Editorial Feature

How Can Thermal Conductivity be Analyzed in Nanomaterials?

Article updated on 18 February 2021

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Assessing the thermal conductivity of various nanomaterials is essential to material engineering at the nanometric scale. Nanomaterials that conduct heat effectively for example, could be used to design future circuits and electronics, as removal of heat is one crucial challenge in electronic devices, partly because of the increasing need to dissipate power.

A nanomaterial’s capacity to conduct heat is based in its atomic structure. By understanding these thermal qualities, it can also reveal other essential characteristics of a material. When materials are structured on a nanometre scale, their thermal attributes are different from the same materials without these specific nanostructures. For instance, research studies of heat conduction in two-dimensional and one-dimensional crystals show that they have unique qualities that result in a substantial thermal conductivity.

Processes determining thermal conductivity can be split into two groups: steady-state and transient. In transient techniques, a thermal gradient is defined relative to time, allowing for quick measurements of the thermal diffusivity for large temperature ranges. In general, the specific heat and mass density need to be established independently of these procedures to determine thermal conductivity.

Although many procedures depend on electrical methods to heat a sample and determine temperature increase, there are other tactics where the rising temperature is supplied with a high-intensity light. In most steady-state techniques, the temperature is assessed by using thermocouples.

Laser Flash Technique

Thermal conductivity can be measured with the transient “laser flash” technique. This process typically uses a xenon flash lamp to heat a sample at one end via bursts of predetermined energy. The temperature increase of the sample is gauged at the far end of the sample using an infrared detector. The results generated by the detector are adjusted to compensate for the ambient conditions. The result of this test is a rising temperature curve depicting the change in temperature due to the flash lamp.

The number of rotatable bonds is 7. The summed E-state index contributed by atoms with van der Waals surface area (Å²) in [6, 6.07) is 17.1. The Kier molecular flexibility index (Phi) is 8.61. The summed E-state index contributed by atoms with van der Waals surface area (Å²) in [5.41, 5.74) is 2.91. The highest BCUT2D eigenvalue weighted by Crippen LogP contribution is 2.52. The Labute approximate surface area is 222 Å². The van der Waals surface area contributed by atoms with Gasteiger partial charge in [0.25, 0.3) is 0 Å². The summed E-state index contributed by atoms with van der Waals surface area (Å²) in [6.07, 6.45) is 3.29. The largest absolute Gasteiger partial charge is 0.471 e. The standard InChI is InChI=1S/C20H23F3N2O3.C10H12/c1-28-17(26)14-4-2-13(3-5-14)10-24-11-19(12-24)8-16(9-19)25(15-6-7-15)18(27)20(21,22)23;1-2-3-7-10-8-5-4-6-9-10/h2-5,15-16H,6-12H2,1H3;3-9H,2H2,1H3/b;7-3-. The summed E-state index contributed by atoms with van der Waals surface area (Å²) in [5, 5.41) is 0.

Thermal conductivity is determined based on the thermal diffusivity and specific heat of a sample. The shape of the rising temperature curve is used to determine thermal diffusivity. To ascertain specific heat, the temperature rise of the sample is contrasted to that of a reference sample.

Hot Disk Technique

The thermal conductivity and diffusivity of materials can be assessed simultaneously using a transient plane source, or “Hot Disk,” technique.

To carry out this test, a nickel sensor is put between two identical samples, to act as both a source of heat for the samples and as a temperature probe. Thermal qualities of the samples are determined by assessing the increase of their temperatures over time. The time and the heat range must be set so that the sample can tolerate the amount of heat and the temperature rise of the sensor is not affected.

Optothermal Technique

The laser flash technique described previously in this article requires a temperature drop in the sample film. Being one atom thick and having a relatively high thermal conductivity, graphene cannot provide such a temperature drop. Therefore, scientists at the University of California Riverside used a localized laser as a localized heating source with an optothermal Raman method, to find out the thermal conductivity of graphene for the first time.

The UCR scientists suspended graphene over a trench and heated it at the center. The heat then spread in-plane through the layer in the direction of a heat sink. The minimal cross-section of the heat conduction channel in graphene allowed for the detection of the temperature increase. The quantity of heat dissipated in graphene can be established by a detector placed directly under the sample.

The UCR team’s process for gauging the thermal conductivity of graphene has been expanded for use with other nanomaterial films, like graphene films and other materials with significant temperature-dependent Raman signatures.

Sources and Further Reading

 

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Brett Smith

Written by

Brett Smith

Brett Smith is an American freelance writer with a bachelor’s degree in journalism from Buffalo State College and has 8 years of experience working in a professional laboratory.

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